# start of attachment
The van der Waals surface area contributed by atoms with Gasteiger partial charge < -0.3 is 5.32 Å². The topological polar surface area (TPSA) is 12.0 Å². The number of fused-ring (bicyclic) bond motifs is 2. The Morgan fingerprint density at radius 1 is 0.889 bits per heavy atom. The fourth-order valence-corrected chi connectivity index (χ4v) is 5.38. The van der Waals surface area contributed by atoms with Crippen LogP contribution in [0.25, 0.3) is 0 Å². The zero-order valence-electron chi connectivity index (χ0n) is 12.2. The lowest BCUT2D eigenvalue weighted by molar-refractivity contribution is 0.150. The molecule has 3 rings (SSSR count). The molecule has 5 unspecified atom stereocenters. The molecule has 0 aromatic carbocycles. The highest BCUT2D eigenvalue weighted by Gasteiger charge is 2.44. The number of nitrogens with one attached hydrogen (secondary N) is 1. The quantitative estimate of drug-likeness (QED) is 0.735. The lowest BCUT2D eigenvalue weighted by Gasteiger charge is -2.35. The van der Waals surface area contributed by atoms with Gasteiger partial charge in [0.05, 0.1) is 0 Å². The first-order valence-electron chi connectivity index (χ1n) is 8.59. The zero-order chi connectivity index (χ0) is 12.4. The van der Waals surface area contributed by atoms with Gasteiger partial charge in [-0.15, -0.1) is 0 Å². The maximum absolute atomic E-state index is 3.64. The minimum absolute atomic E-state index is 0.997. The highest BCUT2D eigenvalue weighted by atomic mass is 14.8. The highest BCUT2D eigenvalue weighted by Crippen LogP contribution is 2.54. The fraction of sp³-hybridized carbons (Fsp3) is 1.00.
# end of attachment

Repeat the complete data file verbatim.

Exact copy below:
The van der Waals surface area contributed by atoms with Gasteiger partial charge < -0.3 is 5.32 Å². The topological polar surface area (TPSA) is 12.0 Å². The number of fused-ring (bicyclic) bond motifs is 2. The Morgan fingerprint density at radius 1 is 0.889 bits per heavy atom. The fourth-order valence-corrected chi connectivity index (χ4v) is 5.38. The van der Waals surface area contributed by atoms with Crippen LogP contribution in [0.25, 0.3) is 0 Å². The zero-order valence-electron chi connectivity index (χ0n) is 12.2. The lowest BCUT2D eigenvalue weighted by molar-refractivity contribution is 0.150. The molecule has 3 rings (SSSR count). The molecule has 5 unspecified atom stereocenters. The molecule has 0 aromatic carbocycles. The highest BCUT2D eigenvalue weighted by Gasteiger charge is 2.44. The number of nitrogens with one attached hydrogen (secondary N) is 1. The quantitative estimate of drug-likeness (QED) is 0.735. The lowest BCUT2D eigenvalue weighted by Gasteiger charge is -2.35. The van der Waals surface area contributed by atoms with Gasteiger partial charge in [0.05, 0.1) is 0 Å². The first-order valence-electron chi connectivity index (χ1n) is 8.59. The zero-order chi connectivity index (χ0) is 12.4. The van der Waals surface area contributed by atoms with Gasteiger partial charge in [-0.15, -0.1) is 0 Å². The maximum absolute atomic E-state index is 3.64. The minimum absolute atomic E-state index is 0.997. The highest BCUT2D eigenvalue weighted by atomic mass is 14.8. The highest BCUT2D eigenvalue weighted by Crippen LogP contribution is 2.54. The fraction of sp³-hybridized carbons (Fsp3) is 1.00.